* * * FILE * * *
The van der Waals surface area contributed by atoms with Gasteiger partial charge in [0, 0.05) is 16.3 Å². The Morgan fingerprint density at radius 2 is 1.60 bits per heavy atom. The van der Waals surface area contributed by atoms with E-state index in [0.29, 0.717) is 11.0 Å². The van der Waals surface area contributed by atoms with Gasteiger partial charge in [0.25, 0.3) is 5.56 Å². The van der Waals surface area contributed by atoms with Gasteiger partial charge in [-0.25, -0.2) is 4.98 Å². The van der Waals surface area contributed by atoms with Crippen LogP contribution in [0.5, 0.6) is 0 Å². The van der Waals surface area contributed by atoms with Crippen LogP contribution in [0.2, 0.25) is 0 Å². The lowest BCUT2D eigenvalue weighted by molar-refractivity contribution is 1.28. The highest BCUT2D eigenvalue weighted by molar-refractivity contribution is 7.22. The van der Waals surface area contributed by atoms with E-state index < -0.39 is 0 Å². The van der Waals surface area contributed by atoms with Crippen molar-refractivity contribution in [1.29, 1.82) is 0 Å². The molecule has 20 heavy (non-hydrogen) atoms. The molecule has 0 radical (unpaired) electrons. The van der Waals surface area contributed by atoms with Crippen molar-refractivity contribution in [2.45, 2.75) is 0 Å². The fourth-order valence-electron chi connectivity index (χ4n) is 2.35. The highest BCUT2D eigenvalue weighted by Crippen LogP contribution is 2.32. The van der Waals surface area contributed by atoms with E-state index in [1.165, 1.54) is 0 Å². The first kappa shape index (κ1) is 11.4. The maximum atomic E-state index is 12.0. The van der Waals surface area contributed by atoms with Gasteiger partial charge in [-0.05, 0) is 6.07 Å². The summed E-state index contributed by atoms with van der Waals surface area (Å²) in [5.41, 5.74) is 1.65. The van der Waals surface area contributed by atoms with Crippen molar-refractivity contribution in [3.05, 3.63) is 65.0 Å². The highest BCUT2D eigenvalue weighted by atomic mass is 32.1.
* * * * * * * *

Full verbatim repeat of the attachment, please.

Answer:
The van der Waals surface area contributed by atoms with Gasteiger partial charge in [0, 0.05) is 16.3 Å². The Morgan fingerprint density at radius 2 is 1.60 bits per heavy atom. The van der Waals surface area contributed by atoms with E-state index in [0.29, 0.717) is 11.0 Å². The van der Waals surface area contributed by atoms with Gasteiger partial charge in [0.25, 0.3) is 5.56 Å². The van der Waals surface area contributed by atoms with Gasteiger partial charge in [-0.25, -0.2) is 4.98 Å². The van der Waals surface area contributed by atoms with Crippen LogP contribution in [0.5, 0.6) is 0 Å². The van der Waals surface area contributed by atoms with Crippen LogP contribution in [0.2, 0.25) is 0 Å². The lowest BCUT2D eigenvalue weighted by molar-refractivity contribution is 1.28. The highest BCUT2D eigenvalue weighted by molar-refractivity contribution is 7.22. The van der Waals surface area contributed by atoms with E-state index < -0.39 is 0 Å². The van der Waals surface area contributed by atoms with Crippen molar-refractivity contribution in [1.29, 1.82) is 0 Å². The molecule has 20 heavy (non-hydrogen) atoms. The molecule has 0 radical (unpaired) electrons. The van der Waals surface area contributed by atoms with Crippen molar-refractivity contribution in [2.45, 2.75) is 0 Å². The fourth-order valence-electron chi connectivity index (χ4n) is 2.35. The highest BCUT2D eigenvalue weighted by Crippen LogP contribution is 2.32. The van der Waals surface area contributed by atoms with E-state index in [1.165, 1.54) is 0 Å². The first kappa shape index (κ1) is 11.4. The maximum atomic E-state index is 12.0. The van der Waals surface area contributed by atoms with Gasteiger partial charge in [-0.05, 0) is 6.07 Å². The summed E-state index contributed by atoms with van der Waals surface area (Å²) in [5.41, 5.74) is 1.65. The van der Waals surface area contributed by atoms with Crippen molar-refractivity contribution in [3.05, 3.63) is 65.0 Å². The highest BCUT2D eigenvalue weighted by atomic mass is 32.1.